Oxycodone is most dangerous when combined with alcohol or benzodiazepines as all three substances are depressants and target the central nervous system resulting in a high risk of a fatal overdose or irreversible brain and organ damage. The problem becomes worse as patients begin describing different symptoms to different doctors to obtain both prescription medicines. According to CBS News, there was a 2.5 million person (or 41 percent) increase from 2002 to 2014 of patients prescribed both opioid painkillers and benzodiazepines (2).

Withdrawal Effects of Oxycodone

Whether a patient has developed an oxycodone addiction or not they will experience withdrawal effects if they have developed a physical dependence on oxycodone. Some patients who go through withdrawal will experience opioid-induced hyperalgesia (OIH). Opioid-induced hyperalgesia is when a patient receives opioid treatment and becomes more sensitive to pain (3). OIH typically happens while a patient is weaning off of the opioid. Major withdrawal symptoms can typically be avoided with a gradual reduction of dose over some time (4).

 

The physical withdrawal effects of Oxycodone include:

  • Insomnia
  • Runny nose
  • Elevated blood pressure
  • Agitation
  • Anxiety
  • Sweating
  • abdominal cramping
  • Diarrhea, nausea, and vomiting
  • Muscle aches
  • Dilated pupils
  • Rapid heart rate

If you or someone you know needs help as they go through withdrawal contact us over the phone or through our website to learn how we can help.

Statistics of Oxycodone and Misuse

Whether you have become addicted to oxycodone through prescription abuse or acquired unprescribed oxycodone (also known as Oxy, Percs, Rims, Tires, Greenies, or Hillbilly Heroin) here are some informative statistics for those directly or indirectly affected by oxycodone addiction.

Oxycodone statistics:

  • In 2018 nearly 50,000 people died from opioid-related death (5).
  • The US roughly accounts for 80% of the world’s total oxycodone prescriptions based on data collected by the National Institute on Drug Abuse (NIDA)
  • About 21 to 29 percent of patients prescribed opioids for chronic pain misuse use them (6).
  • 8 to 12 percent of people using an opioid for chronic pain develop an opioid use disorder (6).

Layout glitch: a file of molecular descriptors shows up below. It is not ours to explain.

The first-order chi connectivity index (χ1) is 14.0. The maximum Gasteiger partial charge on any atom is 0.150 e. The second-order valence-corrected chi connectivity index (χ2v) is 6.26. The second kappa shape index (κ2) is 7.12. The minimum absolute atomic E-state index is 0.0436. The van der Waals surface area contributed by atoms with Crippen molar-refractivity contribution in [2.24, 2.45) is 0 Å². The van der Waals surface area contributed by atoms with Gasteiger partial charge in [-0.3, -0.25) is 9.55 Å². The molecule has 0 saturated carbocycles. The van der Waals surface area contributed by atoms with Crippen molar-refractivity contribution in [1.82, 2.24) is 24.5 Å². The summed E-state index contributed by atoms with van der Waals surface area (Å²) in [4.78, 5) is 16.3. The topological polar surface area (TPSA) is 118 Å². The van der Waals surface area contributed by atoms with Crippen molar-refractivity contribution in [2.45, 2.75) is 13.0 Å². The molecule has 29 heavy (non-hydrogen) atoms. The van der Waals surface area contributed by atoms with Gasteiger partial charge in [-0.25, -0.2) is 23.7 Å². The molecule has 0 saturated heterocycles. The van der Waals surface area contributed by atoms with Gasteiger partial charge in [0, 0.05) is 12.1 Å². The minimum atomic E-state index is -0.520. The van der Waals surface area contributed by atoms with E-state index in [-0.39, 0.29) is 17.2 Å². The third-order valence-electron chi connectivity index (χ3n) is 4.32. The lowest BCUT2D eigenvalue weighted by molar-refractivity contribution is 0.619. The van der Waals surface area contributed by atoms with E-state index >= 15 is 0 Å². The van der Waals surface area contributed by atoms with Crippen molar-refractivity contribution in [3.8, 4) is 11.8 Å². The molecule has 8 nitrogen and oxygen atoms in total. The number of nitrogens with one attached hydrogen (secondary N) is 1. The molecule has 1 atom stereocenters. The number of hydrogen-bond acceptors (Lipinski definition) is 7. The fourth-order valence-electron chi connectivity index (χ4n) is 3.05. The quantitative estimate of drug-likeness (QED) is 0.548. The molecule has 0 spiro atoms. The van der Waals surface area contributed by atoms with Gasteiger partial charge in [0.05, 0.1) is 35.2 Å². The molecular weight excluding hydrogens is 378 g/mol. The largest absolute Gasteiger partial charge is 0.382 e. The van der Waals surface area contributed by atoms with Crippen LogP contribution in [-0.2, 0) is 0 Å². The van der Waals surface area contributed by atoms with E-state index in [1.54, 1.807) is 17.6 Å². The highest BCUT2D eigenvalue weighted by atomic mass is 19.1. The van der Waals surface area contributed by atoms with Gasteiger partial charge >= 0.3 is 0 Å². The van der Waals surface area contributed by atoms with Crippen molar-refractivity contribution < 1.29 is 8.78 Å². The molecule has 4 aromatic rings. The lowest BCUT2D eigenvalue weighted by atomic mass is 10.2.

• 4 to 6 percent who misuse prescription opioids transition to heroin (6).

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Treatment and Resources for Oxycodone Misuse

There are several different types of oxycodone addiction treatment options for those who have developed oxycodone addiction. Typically, oxycodone addiction treatment is a combination of medication-assisted treatment (MAT) and counseling and behavioral therapies.

Currently, there are several MAT-approved medications including Buprenorphine, Methadone, Naltrexone, and Naloxone (7).

  • Buprenorphine suppresses and reduces opioid cravings.
  • Methadone reduces opioid cravings while minimizing the effects of withdrawal.
  • Naltrexone prevents the euphoria sensation caused by opioids.
  • Naloxone helps reverse the effects of an overdose in an attempt to prevent overdose.

Each of the MAT-approved treatment options should be paired with some form of therapy. Effective, evidence-based therapy methods include:

  • Cognitive Behavioral Therapy (CDT)
  • Dialectical Behavioral Therapy
  • Adventure therapy
  • Family, group, and or individual counseling
  • Motivational interviews

The best treatment for oxycodone addiction is a combination of medication-assisted treatments (MAT) and counseling and behavioral therapies. If you or someone you know wants to learn more about the treatment options available please give us a call now or contact us through our website.

Commonly Asked Questions

Why is oxycodone addictive?+

How do people get addicted to oxycodone?+